U.S. livestock: Cash price outlook extends CME live cattle losses

(Photo courtesy Canada Beef Inc.)

Chicago | Reuters — Chicago Mercantile Exchange live cattle futures slumped for a second straight session on Tuesday, pressured by follow-through selling and potentially softer cash prices later this week, traders said.

June live cattle closed down 0.15 cent/lb. at 118 cents, and August ended 1.275 cents lower at 113.175 cents (all figures US$).

Futures will trade their normal three-cent daily price limit on Wednesday after failing to settle down the expanded 4.5-cent limit on Tuesday.

“Product isn’t doing well, futures are down again and plants are closed on Memorial Day. It doesn’t look good for the cattle guys,” a trader said.

Last week, packers in the U.S. Plains paid $130 to $132/cwt for market-ready, or cash, cattle.

The choice beef price, or cutout, to $224.11/cwt on Tuesday morning, down 21 cents from Monday. Select cuts rose $1.68, to $208.83, according to U.S. Department of Agriculture data.

With almost 23,000 more cattle for sale this week after packers bought fewer of them last week, cash prices could be further pressured.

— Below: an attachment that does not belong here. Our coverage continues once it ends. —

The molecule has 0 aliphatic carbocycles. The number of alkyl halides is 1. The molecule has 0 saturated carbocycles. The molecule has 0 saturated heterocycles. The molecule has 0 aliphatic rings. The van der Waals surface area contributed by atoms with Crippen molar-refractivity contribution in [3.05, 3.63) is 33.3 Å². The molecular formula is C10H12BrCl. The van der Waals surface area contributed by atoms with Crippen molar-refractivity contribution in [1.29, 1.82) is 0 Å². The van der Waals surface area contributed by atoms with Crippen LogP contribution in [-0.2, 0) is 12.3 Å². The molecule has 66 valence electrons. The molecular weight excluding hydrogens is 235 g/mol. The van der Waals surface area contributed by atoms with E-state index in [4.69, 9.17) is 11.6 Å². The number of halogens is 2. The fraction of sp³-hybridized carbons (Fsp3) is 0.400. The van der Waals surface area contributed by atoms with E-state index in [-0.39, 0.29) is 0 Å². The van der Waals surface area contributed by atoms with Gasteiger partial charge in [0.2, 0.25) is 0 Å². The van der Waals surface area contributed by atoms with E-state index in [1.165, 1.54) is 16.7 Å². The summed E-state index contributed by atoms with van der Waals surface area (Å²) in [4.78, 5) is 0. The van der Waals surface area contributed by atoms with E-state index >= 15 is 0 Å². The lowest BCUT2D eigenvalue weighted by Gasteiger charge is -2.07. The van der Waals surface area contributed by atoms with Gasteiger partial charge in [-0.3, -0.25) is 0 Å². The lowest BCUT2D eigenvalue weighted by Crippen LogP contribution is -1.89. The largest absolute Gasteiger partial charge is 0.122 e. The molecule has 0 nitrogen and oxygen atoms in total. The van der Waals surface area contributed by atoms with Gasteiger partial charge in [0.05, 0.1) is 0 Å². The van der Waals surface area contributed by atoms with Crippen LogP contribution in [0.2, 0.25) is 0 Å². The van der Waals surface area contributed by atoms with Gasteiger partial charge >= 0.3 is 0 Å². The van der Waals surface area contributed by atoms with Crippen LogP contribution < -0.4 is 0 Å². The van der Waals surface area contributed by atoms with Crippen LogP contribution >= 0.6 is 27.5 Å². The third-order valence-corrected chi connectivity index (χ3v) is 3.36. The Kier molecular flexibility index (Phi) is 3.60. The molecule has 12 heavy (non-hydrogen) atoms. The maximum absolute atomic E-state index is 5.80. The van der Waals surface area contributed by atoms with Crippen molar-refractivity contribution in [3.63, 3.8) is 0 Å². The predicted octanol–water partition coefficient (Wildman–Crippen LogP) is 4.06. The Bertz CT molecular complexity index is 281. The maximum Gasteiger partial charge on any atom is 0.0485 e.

Spot June future’s discount to last week’s cash prices stirred bull spreading, which consisted of traders buying the spot month and simultaneously selling deferred contracts.

More live cattle futures losses and lower cash feeder cattle prices of as much as $10 per cwt weighed on CME feeder cattle for a second day in a row.

May ended down one cent/lb. to 146 cents. Most-active August closed 1.325 cents lower at 142.1.

Futures on Wednesday will return to the regular 4.5-cent limit from a 6.75-cent expanded limit.

Firm hog market close

Short-covering and bull spreading lifted CME lean hog futures, traders said.

Spot-June closed 0.6 cent/lb. higher at 79.675 cents, and July ended up 0.075 cent to 79.375 cents.

Hog contracts made headway despite weak cash and wholesale pork prices due to packers and grocers curbing buying as the three-day Memorial Day holiday weekend approaches, traders said.

Tuesday morning’s wholesale pork price was down $1.14, to $83.01/cwt, from Monday, according to USDA data.

Separate government data on Tuesday morning showed the average cash hog price in the western Midwest was down 89 cents/cwt to $75.80 from Monday in light volume.

“Some farmers are not bringing in hogs so they can catch up on planting, and others are moving them before the holiday. So we’re playing it by ear cash-wise,” an Ohio hog dealer said.

Theopolis Waters reports on livestock markets for Reuters from Chicago.

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